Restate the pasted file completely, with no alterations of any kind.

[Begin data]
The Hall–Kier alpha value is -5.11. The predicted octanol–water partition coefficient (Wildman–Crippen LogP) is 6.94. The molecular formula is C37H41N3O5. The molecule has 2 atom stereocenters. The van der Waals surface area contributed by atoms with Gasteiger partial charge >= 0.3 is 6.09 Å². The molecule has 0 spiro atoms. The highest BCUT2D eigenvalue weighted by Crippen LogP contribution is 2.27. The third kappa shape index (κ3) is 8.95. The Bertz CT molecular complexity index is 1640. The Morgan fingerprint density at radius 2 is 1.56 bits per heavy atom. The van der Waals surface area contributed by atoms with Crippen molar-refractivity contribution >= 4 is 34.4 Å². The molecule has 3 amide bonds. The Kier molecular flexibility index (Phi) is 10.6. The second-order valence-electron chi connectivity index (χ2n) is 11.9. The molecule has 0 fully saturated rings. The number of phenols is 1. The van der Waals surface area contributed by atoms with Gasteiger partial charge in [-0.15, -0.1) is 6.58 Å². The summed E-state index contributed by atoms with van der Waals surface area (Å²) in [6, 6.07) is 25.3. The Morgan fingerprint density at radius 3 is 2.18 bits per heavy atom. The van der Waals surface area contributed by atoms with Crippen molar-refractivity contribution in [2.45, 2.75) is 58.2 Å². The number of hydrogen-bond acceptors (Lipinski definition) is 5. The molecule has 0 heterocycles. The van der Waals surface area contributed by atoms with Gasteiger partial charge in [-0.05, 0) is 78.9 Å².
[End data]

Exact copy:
The Hall–Kier alpha value is -5.11. The predicted octanol–water partition coefficient (Wildman–Crippen LogP) is 6.94. The molecular formula is C37H41N3O5. The molecule has 2 atom stereocenters. The van der Waals surface area contributed by atoms with Gasteiger partial charge >= 0.3 is 6.09 Å². The molecule has 0 spiro atoms. The highest BCUT2D eigenvalue weighted by Crippen LogP contribution is 2.27. The third kappa shape index (κ3) is 8.95. The Bertz CT molecular complexity index is 1640. The Morgan fingerprint density at radius 2 is 1.56 bits per heavy atom. The van der Waals surface area contributed by atoms with Crippen molar-refractivity contribution >= 4 is 34.4 Å². The molecule has 3 amide bonds. The Kier molecular flexibility index (Phi) is 10.6. The second-order valence-electron chi connectivity index (χ2n) is 11.9. The molecule has 0 fully saturated rings. The number of phenols is 1. The van der Waals surface area contributed by atoms with Gasteiger partial charge in [-0.15, -0.1) is 6.58 Å². The summed E-state index contributed by atoms with van der Waals surface area (Å²) in [6, 6.07) is 25.3. The Morgan fingerprint density at radius 3 is 2.18 bits per heavy atom. The van der Waals surface area contributed by atoms with Crippen molar-refractivity contribution in [2.45, 2.75) is 58.2 Å². The number of hydrogen-bond acceptors (Lipinski definition) is 5. The molecule has 0 heterocycles. The van der Waals surface area contributed by atoms with Gasteiger partial charge in [-0.05, 0) is 78.9 Å².